This study assessed the occurrence of sexual size dimorphism (SSD) and sexual shape dimorphism (SShD) in the skull and mandible of representatives of most species within the 3 orders of living New World opossums, Didelphimorphia, Paucituberculata, and Microbiotheria, using geometric morphometrics. Centroid sizes and partial warps were extracted from landmarks set on images of the dorsal, ventral, and lateral views of the skull and lateral view of the mandible, and were compared between sexes to estimate SSD and SShD. Specimens totaling 2,932 from 71 species of Didelphidae, 5 species of Caenolestidae, and 1 species of Microbiotheriidae were analyzed. SSD was variable in the Didelphimorphia and the Paucituberculata and absent in Microbiotheria. Similar results were found for SShD, but SSD and SShD are not clearly coupled. I also evaluated the validity of Rensch's rule—the widely observed phenomenon of correlated increases in SSD and body size for male-biased sexual dimorphism, or correlated decreases in SSD in body size for female-biased sexual dimorphism—in the Didelphidae. Didelphids span 2 orders of magnitude in body size, and, when present, sexual dimorphism is male-biased. Regressions of SSD and SShD estimators onto size, using phylogenetic independent contrasts, showed either no significant relationship between SSD or SShD with size in any of the structures and views analyzed, or a trend contrary to Rensch's rule (smaller species more dimorphic, but with male-biased dimorphism). Lack of adherence to Rensch's rule in Didelphimorphia may relate to a lack of social interactions and male territoriality, usually associated with such a trend via sexual selection. If the trend contrary to Rensch's rule is real, an explanation may lie in the increasing amount of small-bodied species that recently have been found to be semelparous and thus subject to stronger selection for larger males.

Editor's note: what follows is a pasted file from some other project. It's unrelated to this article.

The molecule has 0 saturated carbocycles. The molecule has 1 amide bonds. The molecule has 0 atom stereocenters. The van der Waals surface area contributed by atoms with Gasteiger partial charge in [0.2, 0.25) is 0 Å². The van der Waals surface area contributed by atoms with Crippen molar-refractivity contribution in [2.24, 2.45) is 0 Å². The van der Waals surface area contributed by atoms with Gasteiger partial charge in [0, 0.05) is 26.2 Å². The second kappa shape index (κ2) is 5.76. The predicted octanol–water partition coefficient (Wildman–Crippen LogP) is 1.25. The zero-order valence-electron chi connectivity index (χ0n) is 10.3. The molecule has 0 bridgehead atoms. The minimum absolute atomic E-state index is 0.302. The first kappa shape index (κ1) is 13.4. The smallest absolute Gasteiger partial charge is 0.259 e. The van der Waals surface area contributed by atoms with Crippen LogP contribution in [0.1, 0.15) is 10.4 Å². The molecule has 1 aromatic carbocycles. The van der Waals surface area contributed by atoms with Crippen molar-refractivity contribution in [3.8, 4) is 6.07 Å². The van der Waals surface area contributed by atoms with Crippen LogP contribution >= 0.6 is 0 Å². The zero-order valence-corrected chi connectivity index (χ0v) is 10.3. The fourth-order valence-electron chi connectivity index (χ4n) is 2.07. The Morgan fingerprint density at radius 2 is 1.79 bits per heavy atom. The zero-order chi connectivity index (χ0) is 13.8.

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Vol. 91 • No. 4